With a 30-squadron fleet, the IAF is increasingly ill-equipped to fight a two-front war. In a rare public admission in 2018, Air Chief Marshal B.S. Dhanoa, while briefing the media on the eve of Exercise Iron Fist, a fire power demonstration of the IAF had stated that “numbers were not adequate to execute a full air campaign in a two-front scenario”. The IAF has a Plan B though, of multiplexing the use of its 30 squadrons on both fronts by centrally orchestrating the air campaign. However, this could get into jeopardy if it gets divided into a three-theatre command structure, being envisaged by the Chief of Defence Staff (CDS). This quagmire of piecemeal fragmentation into theatres, in a situation of quantitative and qualitative asymmetry is disquieting. It gets even more worrying since both China and Pakistan, have made concerted efforts to ensure that their air power poses a formidable challenge.

The Chinese Air Force, PLAAF, has transformed itself into a highly trained modern force with high-tech 4th and 5th Gen aircraft. It is likely to field 40 to 50 squadrons of the 4/4.5 Gen Su-30, Su-35, J-10Cs, J-11 (licenced version Su-27), J-16 (licenced version of Su-30) and 5th Gen J-20B and J-31 along with advanced precision-guided munitions, force multipliers and a networked command and control system. With the induction of the 5th Gen J-20 which began in February 2018 and J-31 which is likely to enter in 2021, China will be the second country in the world, after the US, to field an operational fifth-generation stealth aircraft.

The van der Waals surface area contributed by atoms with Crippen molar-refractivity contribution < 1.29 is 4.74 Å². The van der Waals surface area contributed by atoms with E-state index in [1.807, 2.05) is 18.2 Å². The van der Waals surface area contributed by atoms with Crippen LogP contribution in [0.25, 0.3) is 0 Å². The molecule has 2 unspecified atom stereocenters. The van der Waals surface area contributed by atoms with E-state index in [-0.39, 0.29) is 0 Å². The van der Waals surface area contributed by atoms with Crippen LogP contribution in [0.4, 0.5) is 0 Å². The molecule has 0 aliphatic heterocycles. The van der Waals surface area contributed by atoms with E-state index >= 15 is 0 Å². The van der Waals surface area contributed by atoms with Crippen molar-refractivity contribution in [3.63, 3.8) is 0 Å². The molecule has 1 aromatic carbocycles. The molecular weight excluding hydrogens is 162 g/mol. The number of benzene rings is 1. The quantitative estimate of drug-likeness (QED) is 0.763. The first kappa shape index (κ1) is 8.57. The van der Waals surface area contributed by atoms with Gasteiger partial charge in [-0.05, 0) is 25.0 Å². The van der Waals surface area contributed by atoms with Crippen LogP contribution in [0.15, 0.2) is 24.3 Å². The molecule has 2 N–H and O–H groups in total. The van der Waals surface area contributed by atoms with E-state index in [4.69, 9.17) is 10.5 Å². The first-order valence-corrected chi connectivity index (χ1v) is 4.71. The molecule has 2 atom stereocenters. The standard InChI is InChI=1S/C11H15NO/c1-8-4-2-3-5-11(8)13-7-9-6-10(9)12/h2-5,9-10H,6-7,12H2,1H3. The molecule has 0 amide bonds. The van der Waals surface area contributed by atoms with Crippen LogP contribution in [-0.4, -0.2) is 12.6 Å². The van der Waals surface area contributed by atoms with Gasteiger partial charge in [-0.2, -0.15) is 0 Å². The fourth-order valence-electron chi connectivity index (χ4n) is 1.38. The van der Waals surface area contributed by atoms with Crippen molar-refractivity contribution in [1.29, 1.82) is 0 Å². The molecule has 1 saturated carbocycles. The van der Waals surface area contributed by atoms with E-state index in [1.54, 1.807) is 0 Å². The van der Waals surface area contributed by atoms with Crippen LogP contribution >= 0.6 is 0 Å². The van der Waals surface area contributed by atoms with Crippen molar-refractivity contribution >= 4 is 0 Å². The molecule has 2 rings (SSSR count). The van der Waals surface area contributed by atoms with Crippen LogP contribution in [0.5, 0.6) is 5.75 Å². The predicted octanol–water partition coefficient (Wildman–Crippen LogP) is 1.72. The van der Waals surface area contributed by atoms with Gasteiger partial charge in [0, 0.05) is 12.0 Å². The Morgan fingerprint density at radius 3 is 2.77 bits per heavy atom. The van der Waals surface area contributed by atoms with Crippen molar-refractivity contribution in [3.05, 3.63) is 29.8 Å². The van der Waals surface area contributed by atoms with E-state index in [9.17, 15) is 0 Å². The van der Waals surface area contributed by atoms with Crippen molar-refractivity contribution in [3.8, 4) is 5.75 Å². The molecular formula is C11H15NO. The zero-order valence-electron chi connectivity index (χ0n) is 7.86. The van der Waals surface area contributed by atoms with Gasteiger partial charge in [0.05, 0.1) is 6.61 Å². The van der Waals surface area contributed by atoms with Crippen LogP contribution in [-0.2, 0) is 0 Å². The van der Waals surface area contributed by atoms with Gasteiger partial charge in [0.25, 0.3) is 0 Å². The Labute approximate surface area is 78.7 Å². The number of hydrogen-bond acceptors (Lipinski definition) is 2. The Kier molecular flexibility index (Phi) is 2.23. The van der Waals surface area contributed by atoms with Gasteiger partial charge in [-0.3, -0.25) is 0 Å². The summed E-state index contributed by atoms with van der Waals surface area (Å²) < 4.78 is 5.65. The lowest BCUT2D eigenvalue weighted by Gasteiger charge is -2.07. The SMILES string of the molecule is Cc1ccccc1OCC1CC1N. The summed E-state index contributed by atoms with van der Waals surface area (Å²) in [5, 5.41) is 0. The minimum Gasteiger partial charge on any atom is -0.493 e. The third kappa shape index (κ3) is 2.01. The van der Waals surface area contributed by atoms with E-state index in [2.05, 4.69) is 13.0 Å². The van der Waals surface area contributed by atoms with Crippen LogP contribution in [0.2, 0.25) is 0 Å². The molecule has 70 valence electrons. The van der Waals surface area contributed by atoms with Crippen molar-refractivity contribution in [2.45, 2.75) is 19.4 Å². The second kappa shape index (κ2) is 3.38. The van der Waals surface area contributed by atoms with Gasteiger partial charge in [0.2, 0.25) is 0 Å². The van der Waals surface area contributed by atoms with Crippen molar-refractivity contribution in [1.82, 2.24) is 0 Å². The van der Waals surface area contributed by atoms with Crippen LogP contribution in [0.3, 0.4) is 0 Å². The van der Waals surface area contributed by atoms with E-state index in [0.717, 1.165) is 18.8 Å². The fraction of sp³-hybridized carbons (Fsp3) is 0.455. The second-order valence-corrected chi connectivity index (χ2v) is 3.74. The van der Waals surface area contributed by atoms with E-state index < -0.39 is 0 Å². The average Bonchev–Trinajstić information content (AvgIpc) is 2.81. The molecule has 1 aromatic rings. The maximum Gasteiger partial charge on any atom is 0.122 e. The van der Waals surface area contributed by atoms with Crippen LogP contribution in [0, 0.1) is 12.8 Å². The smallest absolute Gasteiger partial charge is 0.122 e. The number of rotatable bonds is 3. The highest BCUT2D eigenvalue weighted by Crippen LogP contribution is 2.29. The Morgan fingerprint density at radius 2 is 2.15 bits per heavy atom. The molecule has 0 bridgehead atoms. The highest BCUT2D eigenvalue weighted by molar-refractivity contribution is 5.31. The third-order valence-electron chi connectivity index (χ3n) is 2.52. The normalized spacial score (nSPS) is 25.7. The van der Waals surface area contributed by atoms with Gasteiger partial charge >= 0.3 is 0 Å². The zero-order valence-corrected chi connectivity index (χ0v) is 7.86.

At the induction ceremony of Rafale fighters in Ambala

The Pakistan Air Force (PAF) is the seventh largest in the world with 22 squadrons (aspiring for 28) with around 70 JF-17s, 35 Mirage III (Rose Upgrade), 45 Block 52 F-16 4th Gen multi-role fighters and plans to acquire another 100 JF-17s, 36 J-10s, a 4.5 Gen aircraft and 40 Chinese FC-31 5th Gen stealth fighter to give it a real qualitative fillip. Both air forces employ net-centric concept of operations with indigenously developed tactical data links. Though PAF may have lesser numbers, it has a qualitative edge with formidable beyond visual range, all weather, day-night combat capability for operations against both air and surface targets.